And what part of my original comment, "some other distro like RedHat, or Ubuntu, which has moved to GPLv3 for the code they contribute" lead you to think I was talking about the Linux kernel, instead of a distribution including the kernel, installer, applications, etc. ?

Re:Unless, of course... (0, Offtopic)

drinkypoo (153816) | more than 7 years ago | (#17651588)

lead you to think

That's "led" you to think. It's not just for light-emitting diodes any more.

Re:The only way Red Hat or Ubuntu can move to GPL (1)

Kadin2048 (468275) | more than 7 years ago | (#17652222)

Well assumedly this is what Sun would like -- if Solaris became the dominant kernel, rather than Linux, by moving to GPLv3 when Linux is stuck with v2.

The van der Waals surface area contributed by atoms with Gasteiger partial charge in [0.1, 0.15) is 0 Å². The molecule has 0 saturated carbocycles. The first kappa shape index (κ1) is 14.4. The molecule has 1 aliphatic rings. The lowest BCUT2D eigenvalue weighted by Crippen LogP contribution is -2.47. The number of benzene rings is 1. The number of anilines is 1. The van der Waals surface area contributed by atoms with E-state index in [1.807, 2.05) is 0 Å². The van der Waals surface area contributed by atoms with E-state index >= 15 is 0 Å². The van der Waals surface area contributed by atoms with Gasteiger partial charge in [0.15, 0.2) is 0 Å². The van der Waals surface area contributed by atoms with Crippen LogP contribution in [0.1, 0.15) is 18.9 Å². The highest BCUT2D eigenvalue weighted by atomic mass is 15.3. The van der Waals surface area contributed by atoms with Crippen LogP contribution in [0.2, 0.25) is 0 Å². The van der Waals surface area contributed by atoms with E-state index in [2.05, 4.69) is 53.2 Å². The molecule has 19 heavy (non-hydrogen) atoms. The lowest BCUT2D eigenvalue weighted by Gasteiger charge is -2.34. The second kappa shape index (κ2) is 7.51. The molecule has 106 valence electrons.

In reality I think the opposite is more likely, Solaris Tools + GNU userland on a Linux kernel, but it's still fun to speculate. I don't really know enough about the Solaris kernel to make any claims of technical superiority or inferiority either way. I do think it would be neat, in some geek-ish way, to have another kernel...but most users are going to stick with whatever the majority uses.

GPLv3 in limbo? (1)

mrchaotica (681592) | more than 7 years ago | (#17651290)

Right now GPLv3 is in limbo, with some projects moving to it and some not.

I think you're underestimating just how much software the Free Software Foundation has copyright on: bash and the rest of the userland, GCC, etc. Considering that all GNU code will be moving to GPLv3, I think it's got quite a lot of traction whether Solaris uses it or not.